- My parents don’t understand why I don’t own a house, a car, or a retirement savings account.
- My generation has fewer job opportunities, more student debt, and outrageous housing prices.
- It’s far worse for us than it was for previous generations.
- Ingrid Cruz is a freelance writer based in Mississippi.
- This is an opinion column. The thoughts expressed are those of the author.
A few months ago my parents chastised me for not really owning anything. I have few savings, don’t own a house, investments, or even a 401K due to financial pressures prior to the pandemic, some of which only worsened last year.
This is a struggle many millennials face, but I, a first-generation immigrant, often feel guilty and unworthy knowing my net worth is in the negative. As a child, my mother wanted me to go into a respectable, high-paying, stable profession, such as a lawyer, accountant, or perhaps a high-ranking corporate position. She always expected me to buy a home, get married by a certain age, and eventually take care of her as she got older. Instead, I am a writer on a freelance income with student loan debt that will wreck my finances once repayment provisions begin again in 2022.
It’s hard to make my parents understand that the United States they dreamt of and brought me to in 1989 has drastically changed.
The economy is stacked against millennials
According to a CNBC report, millennials owned only 5.19% of the United States’ total wealth in 2020 – four times less than what boomers owned at the same age. We are a generation that saw income inequality increase just as the Great Recession caused hiring freezes, decreased our odds of finding a good job, and student loan debt skyrocketed.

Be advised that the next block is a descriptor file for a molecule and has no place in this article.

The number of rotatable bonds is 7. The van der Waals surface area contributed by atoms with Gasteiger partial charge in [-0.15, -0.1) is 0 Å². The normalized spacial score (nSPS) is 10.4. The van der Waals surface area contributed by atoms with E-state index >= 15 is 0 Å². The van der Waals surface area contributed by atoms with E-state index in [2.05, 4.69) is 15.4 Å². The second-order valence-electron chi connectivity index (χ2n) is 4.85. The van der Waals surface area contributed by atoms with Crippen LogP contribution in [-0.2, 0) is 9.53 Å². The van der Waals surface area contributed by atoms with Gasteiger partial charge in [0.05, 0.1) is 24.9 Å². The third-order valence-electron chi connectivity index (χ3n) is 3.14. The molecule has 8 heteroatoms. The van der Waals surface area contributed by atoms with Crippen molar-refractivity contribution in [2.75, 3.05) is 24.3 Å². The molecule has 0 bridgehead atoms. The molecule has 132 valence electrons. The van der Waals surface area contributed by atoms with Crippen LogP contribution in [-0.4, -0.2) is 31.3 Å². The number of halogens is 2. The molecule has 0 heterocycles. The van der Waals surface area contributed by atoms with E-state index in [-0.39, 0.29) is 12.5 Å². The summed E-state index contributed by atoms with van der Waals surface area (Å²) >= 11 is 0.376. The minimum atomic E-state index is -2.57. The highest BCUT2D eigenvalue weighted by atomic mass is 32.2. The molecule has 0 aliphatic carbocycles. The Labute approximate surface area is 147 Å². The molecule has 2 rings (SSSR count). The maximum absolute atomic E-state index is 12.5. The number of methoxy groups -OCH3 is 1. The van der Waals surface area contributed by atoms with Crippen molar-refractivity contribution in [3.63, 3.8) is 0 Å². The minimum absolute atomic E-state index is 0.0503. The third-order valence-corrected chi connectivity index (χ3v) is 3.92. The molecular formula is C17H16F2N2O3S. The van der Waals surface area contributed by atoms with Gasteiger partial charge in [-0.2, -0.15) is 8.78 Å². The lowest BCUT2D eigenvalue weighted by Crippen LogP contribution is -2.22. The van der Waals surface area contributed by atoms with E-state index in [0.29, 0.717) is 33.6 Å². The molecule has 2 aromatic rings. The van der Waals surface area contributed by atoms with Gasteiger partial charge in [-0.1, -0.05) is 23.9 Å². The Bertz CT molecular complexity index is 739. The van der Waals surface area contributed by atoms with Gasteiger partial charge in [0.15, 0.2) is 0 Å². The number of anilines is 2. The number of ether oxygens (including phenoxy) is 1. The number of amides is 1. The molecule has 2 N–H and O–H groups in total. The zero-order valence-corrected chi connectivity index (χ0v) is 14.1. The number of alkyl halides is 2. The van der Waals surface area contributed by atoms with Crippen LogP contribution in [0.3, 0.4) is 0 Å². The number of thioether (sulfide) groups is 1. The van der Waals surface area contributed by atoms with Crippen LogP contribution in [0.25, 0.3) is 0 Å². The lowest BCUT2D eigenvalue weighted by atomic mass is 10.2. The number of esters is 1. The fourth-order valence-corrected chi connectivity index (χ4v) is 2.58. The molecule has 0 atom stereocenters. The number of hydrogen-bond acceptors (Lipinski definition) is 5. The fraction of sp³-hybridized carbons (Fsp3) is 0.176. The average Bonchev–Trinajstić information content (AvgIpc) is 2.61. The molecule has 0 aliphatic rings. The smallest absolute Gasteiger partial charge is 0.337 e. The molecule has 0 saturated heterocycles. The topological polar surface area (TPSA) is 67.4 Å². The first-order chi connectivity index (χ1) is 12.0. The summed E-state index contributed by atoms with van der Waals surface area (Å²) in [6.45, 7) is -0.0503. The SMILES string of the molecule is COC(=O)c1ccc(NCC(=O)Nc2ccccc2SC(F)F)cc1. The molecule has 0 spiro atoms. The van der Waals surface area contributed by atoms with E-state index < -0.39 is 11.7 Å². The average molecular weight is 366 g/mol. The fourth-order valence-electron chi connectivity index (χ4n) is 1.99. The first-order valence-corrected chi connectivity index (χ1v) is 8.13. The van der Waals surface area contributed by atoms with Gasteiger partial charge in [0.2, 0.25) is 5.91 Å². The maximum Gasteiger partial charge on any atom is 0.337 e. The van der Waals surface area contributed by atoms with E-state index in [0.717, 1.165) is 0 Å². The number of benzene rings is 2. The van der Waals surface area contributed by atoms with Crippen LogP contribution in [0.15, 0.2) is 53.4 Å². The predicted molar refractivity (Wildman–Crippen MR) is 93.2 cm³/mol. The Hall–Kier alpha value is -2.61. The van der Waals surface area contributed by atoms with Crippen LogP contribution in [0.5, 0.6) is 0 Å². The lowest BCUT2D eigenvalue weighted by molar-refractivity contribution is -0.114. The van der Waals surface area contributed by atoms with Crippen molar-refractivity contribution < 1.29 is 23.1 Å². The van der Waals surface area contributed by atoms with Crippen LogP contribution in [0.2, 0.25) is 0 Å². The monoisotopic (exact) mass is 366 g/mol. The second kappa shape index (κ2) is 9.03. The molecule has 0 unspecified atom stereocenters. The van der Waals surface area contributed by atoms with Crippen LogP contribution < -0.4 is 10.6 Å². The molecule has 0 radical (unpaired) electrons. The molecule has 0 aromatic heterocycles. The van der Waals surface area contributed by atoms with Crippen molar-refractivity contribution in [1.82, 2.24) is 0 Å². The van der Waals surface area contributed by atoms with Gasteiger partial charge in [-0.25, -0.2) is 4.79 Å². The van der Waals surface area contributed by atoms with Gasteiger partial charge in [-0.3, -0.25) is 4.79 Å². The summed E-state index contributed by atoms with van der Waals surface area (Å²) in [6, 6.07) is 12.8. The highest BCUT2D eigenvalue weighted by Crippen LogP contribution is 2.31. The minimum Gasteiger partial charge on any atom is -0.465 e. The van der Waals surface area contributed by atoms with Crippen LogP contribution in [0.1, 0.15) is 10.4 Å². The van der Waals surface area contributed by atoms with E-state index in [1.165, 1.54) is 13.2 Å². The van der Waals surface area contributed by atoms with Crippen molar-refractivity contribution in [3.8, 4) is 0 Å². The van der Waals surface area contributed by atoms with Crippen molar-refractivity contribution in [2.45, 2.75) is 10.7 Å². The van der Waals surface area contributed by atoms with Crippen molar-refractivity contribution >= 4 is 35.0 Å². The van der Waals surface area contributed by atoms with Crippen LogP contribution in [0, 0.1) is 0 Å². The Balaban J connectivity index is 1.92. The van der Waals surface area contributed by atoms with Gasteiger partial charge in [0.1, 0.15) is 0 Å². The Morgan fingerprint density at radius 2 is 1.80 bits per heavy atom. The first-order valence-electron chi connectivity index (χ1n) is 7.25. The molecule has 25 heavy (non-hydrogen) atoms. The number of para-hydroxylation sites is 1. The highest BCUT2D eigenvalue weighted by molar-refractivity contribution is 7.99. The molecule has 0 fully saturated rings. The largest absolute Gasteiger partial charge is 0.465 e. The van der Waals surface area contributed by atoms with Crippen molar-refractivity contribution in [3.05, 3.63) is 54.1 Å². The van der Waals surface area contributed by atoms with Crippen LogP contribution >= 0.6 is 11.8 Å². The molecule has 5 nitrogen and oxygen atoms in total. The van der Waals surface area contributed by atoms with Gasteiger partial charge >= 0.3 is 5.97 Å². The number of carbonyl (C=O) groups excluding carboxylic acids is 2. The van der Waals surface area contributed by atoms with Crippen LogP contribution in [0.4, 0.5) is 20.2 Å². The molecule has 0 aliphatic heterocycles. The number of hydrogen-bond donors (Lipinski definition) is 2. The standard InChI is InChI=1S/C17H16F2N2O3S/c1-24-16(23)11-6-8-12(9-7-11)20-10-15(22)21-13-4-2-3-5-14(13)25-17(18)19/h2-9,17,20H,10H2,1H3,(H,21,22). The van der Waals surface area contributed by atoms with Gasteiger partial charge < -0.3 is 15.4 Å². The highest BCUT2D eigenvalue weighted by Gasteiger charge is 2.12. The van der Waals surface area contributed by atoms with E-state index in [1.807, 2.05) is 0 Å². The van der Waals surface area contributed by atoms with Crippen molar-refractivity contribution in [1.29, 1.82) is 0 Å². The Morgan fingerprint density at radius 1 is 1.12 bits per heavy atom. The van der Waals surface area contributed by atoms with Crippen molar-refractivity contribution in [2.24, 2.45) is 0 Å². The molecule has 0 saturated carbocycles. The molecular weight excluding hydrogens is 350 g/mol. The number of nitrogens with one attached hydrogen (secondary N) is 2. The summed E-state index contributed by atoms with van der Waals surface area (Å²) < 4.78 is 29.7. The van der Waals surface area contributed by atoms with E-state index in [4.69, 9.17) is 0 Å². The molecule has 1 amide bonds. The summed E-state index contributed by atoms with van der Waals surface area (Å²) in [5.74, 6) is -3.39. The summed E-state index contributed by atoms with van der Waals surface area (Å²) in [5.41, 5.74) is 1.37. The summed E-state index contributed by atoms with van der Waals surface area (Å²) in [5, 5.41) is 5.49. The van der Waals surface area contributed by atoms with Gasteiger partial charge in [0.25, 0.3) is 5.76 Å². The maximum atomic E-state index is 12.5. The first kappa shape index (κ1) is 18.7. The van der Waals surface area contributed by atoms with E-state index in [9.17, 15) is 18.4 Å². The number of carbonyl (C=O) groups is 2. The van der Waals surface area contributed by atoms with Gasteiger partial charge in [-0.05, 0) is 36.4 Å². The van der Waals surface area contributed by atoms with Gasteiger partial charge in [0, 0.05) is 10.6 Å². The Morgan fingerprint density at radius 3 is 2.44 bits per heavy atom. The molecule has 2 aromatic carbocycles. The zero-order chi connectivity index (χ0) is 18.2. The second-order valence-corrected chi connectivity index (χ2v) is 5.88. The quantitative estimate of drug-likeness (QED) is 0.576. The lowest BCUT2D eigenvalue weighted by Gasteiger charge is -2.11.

The Bureau of Labor Statistics states that high student loan debt caused millennials to delay major life decisions. Fewer earnings meant delaying marriage, home and car purchases, and not being able to move out of our parents’ homes – or having to move back in during a crisis.
In drastic situations, fewer earnings also leads people to delay medical care and avoid scheduling routine physical checkups, leaving issues undiagnosed. Navigating the maze of health insurance costs and policies in the United States is also difficult, and takes a toll on our finances. Even for a healthy person, the price of having a child at a hospital can be prohibitive and childcare, care for aging parents, and other line items necessary to sustain a healthy family are frequently financially debilitating.
The Great Recession also affected housing, creating shortages that were driving up rent even before the pandemic. Stagnating and low wages are only part of the problem: Even with higher wages, many millennials live paycheck to paycheck because of the many debts they’ve had to take on in order to get by.
The rising costs of living we are currently experiencing, and will be sure to continue experiencing without intervention from the federal and state government, are only going to make it more challenging for millennials, Gen Z, and future generations to build wealth unless we work to ensure pay equity and reasonable costs of living. Rent control, controls on house-flipping that artificially increases the cost of land and rent, and even climate justice that would prevent devastating fires would give millennials peace of mind when it comes to securing housing.
Most personal finance advice doesn’t apply for our generation